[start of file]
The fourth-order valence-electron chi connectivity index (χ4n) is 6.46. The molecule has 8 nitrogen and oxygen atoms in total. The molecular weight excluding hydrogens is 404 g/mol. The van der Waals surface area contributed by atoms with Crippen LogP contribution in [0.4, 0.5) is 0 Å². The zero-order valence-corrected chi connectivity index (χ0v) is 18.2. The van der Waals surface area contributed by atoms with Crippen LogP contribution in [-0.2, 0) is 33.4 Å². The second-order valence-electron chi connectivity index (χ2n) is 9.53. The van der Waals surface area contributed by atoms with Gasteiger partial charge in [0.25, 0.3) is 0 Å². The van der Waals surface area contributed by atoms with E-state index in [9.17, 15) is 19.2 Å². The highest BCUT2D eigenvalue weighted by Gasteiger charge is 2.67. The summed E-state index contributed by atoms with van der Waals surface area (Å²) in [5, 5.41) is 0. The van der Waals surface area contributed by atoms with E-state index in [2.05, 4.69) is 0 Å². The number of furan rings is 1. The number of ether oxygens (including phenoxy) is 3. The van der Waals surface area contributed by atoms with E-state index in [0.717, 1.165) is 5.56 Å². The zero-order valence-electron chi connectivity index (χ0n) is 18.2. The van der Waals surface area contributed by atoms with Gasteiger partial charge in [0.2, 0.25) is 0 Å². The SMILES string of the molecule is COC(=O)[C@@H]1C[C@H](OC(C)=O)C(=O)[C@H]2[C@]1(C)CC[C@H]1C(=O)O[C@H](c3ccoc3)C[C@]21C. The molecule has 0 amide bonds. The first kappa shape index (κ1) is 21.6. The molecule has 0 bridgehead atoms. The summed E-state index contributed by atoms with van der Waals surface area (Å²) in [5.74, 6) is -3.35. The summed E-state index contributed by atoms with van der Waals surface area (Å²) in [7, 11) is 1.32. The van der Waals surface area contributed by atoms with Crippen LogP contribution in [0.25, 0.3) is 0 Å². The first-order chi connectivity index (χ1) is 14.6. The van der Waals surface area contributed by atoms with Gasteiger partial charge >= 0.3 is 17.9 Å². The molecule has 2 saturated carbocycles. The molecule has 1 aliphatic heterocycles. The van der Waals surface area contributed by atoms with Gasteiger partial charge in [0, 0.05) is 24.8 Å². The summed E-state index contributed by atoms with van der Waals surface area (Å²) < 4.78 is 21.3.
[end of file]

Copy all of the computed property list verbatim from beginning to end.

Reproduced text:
The fourth-order valence-electron chi connectivity index (χ4n) is 6.46. The molecule has 8 nitrogen and oxygen atoms in total. The molecular weight excluding hydrogens is 404 g/mol. The van der Waals surface area contributed by atoms with Crippen LogP contribution in [0.4, 0.5) is 0 Å². The zero-order valence-corrected chi connectivity index (χ0v) is 18.2. The van der Waals surface area contributed by atoms with Crippen LogP contribution in [-0.2, 0) is 33.4 Å². The second-order valence-electron chi connectivity index (χ2n) is 9.53. The van der Waals surface area contributed by atoms with Gasteiger partial charge in [0.25, 0.3) is 0 Å². The van der Waals surface area contributed by atoms with E-state index in [9.17, 15) is 19.2 Å². The highest BCUT2D eigenvalue weighted by Gasteiger charge is 2.67. The summed E-state index contributed by atoms with van der Waals surface area (Å²) in [5, 5.41) is 0. The van der Waals surface area contributed by atoms with E-state index in [2.05, 4.69) is 0 Å². The number of furan rings is 1. The number of ether oxygens (including phenoxy) is 3. The van der Waals surface area contributed by atoms with E-state index in [0.717, 1.165) is 5.56 Å². The zero-order valence-electron chi connectivity index (χ0n) is 18.2. The van der Waals surface area contributed by atoms with Gasteiger partial charge in [0.2, 0.25) is 0 Å². The SMILES string of the molecule is COC(=O)[C@@H]1C[C@H](OC(C)=O)C(=O)[C@H]2[C@]1(C)CC[C@H]1C(=O)O[C@H](c3ccoc3)C[C@]21C. The molecule has 0 amide bonds. The first kappa shape index (κ1) is 21.6. The molecule has 0 bridgehead atoms. The summed E-state index contributed by atoms with van der Waals surface area (Å²) in [5.74, 6) is -3.35. The summed E-state index contributed by atoms with van der Waals surface area (Å²) in [7, 11) is 1.32. The van der Waals surface area contributed by atoms with Crippen LogP contribution in [0.25, 0.3) is 0 Å². The first-order chi connectivity index (χ1) is 14.6. The van der Waals surface area contributed by atoms with Gasteiger partial charge >= 0.3 is 17.9 Å². The molecule has 2 saturated carbocycles. The molecule has 1 aliphatic heterocycles. The van der Waals surface area contributed by atoms with Gasteiger partial charge in [0, 0.05) is 24.8 Å². The summed E-state index contributed by atoms with van der Waals surface area (Å²) < 4.78 is 21.3.